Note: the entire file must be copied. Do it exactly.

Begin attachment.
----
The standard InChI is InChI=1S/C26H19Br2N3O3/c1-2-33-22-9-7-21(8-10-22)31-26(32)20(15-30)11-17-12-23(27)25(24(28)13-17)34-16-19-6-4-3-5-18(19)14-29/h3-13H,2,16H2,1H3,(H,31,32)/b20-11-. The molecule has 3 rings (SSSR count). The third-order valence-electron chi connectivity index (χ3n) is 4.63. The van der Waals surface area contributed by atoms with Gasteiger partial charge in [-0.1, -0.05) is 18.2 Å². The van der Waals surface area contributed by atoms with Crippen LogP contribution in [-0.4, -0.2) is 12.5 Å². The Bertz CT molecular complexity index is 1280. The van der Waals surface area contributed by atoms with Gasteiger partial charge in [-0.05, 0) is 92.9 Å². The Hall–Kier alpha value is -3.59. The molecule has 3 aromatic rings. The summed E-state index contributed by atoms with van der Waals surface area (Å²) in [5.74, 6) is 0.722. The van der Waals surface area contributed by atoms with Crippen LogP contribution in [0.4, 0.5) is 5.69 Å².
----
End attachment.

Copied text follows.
The standard InChI is InChI=1S/C26H19Br2N3O3/c1-2-33-22-9-7-21(8-10-22)31-26(32)20(15-30)11-17-12-23(27)25(24(28)13-17)34-16-19-6-4-3-5-18(19)14-29/h3-13H,2,16H2,1H3,(H,31,32)/b20-11-. The molecule has 3 rings (SSSR count). The third-order valence-electron chi connectivity index (χ3n) is 4.63. The van der Waals surface area contributed by atoms with Gasteiger partial charge in [-0.1, -0.05) is 18.2 Å². The van der Waals surface area contributed by atoms with Crippen LogP contribution in [-0.4, -0.2) is 12.5 Å². The Bertz CT molecular complexity index is 1280. The van der Waals surface area contributed by atoms with Gasteiger partial charge in [-0.05, 0) is 92.9 Å². The Hall–Kier alpha value is -3.59. The molecule has 3 aromatic rings. The summed E-state index contributed by atoms with van der Waals surface area (Å²) in [5.74, 6) is 0.722. The van der Waals surface area contributed by atoms with Crippen LogP contribution in [0.4, 0.5) is 5.69 Å².